... das Fischstäbchen, de visstick ~ I think they're known as fishsticks in America, too.
I have been practising these languages in the most practical way I know how ~ by writing out trilingual shopping lists: die Milch/le lait/de melk (and just for good measure, Esperanto: lakto)... deze vissticken of mine come in cod ~ der Kabeljau/la morue/de kabeljauw/moruo and haddock ~ der Schellfisch/un aiglefin/de schelvis/eglefino ~ I bought both (special offer/Sonderangebot/promotion spéciale/speciale aanbieding/o Esperanto can go hang it's late... it seems to have taken all evening just researching 20 words, with much continental Wikipedia comparison... driving me round the twist. I really need printed information.
I've continued researching educational opportunities, but feel my old chasing rabbits in two directions syndrome threatening to reappear.
I am referring to that Chinese proverb I've mentioned before:
he who chases two rabbits goes home empty-handed
and it has been the story of my life. Full of interest in too many different things I'm unable to focus and very little comes of the efforts I do put in. Well now I'm too old, and will have to sit down and do something constructive (and profitable) before I die. I now realize that an undergraduate degree does not have to, and indeed is not meant to, encapsulate your interests in every academic subject going. It is quite OK to be well into one thing but to do a degree in another. When I was younger I was also against vocational degrees. At the more intellectual end of academia they were unfashionable and only the "new universities" (that is: the former polytechnics") tended to offer them. I was all into penning great intellectual critiques on classic works of literature (which I was good at, when I gave myself a chance). The idea of business German, to me seemed soulless.
Anyway I've had a peruse around the subjects that interest me. For the record these are basically European and Asian languages: German with one or more of: Japanese, Dutch, French, Chinese, Italian or Spanish. These are the languages I want to speak. Those are my goals. Obviously there are three or more BAs there so I'll have to be selective...
London Birkbeck do a part time German and Japanese BA.
Now German and Japanese is what I wish I'd done first time round...
Oxford do what sounds like a very good FIVE YEAR course in BA Japanese ~ which includes one year abroad. In five years' intensive study I would expect a very high level of fluency to be attained.
There are several universities in Germany offering Germanistik/Japanologie at BA. To get on one of these courses I would need a very high level of German proficiency as (unlike the translator's degree in Mainz) they are squarely aimed at mother-tongue German speakers and any language exercises would refer back to German...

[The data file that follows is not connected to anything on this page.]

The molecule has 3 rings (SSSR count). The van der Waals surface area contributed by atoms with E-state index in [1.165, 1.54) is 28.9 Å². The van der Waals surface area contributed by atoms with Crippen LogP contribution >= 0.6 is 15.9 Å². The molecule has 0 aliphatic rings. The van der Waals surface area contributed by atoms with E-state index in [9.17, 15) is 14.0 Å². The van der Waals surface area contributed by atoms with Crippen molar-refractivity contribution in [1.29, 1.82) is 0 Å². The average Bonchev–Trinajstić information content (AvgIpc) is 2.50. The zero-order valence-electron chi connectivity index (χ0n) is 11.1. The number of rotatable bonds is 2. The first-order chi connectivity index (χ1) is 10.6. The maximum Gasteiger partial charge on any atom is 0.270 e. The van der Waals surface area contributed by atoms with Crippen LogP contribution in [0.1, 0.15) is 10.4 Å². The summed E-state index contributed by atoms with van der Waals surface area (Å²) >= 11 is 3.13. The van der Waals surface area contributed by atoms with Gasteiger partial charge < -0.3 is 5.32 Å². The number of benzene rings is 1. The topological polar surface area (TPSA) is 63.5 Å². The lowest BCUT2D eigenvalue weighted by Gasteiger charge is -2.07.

Perhaps studying a third language through the medium of a second sounds very high-falluting ~ but students with English as foreign language study in British universities all the time, so I don't think it would be that unusual for me to do the equivalent in Germany...
Now I do really want to learn Japanese and I love the subject and when I pore over my kanji books I feel centred in a way that only heroin and novel-writing could ever compete with...
But I have to bear in mind, the point of any degree would be to get me as near as possible to QUALIFIED to do something, namely to translate. And I think at my age I really need to focus energies where they are best spent... Common sense tells me that for a translator, a course in translation would obviously be the way to go. I already have French and German to A level, which represents five years' study (seven years in the case of French)....
Bearing in mind that Birkbeck's Japanese promises to take students from ab initio to "one year post A-level" and you see how much further I could take German and French. The course I'm looking at promises "near mother tongue fluency" ~ which is considerably further along.
Whatever I decide to do I am going to have to focus my energies economically. If I want to do a European D language on top of the other two I need to start that now. Three languages at once isn't quite as confusing as it sounds ~ remember I'm pretty much at book-reading level in the other two, so my hellos, how are you? ~ please would you be so kind as to direct me to the railway stations... shouldn't get into too many tangles.
Here's Mainz's gloss on their options: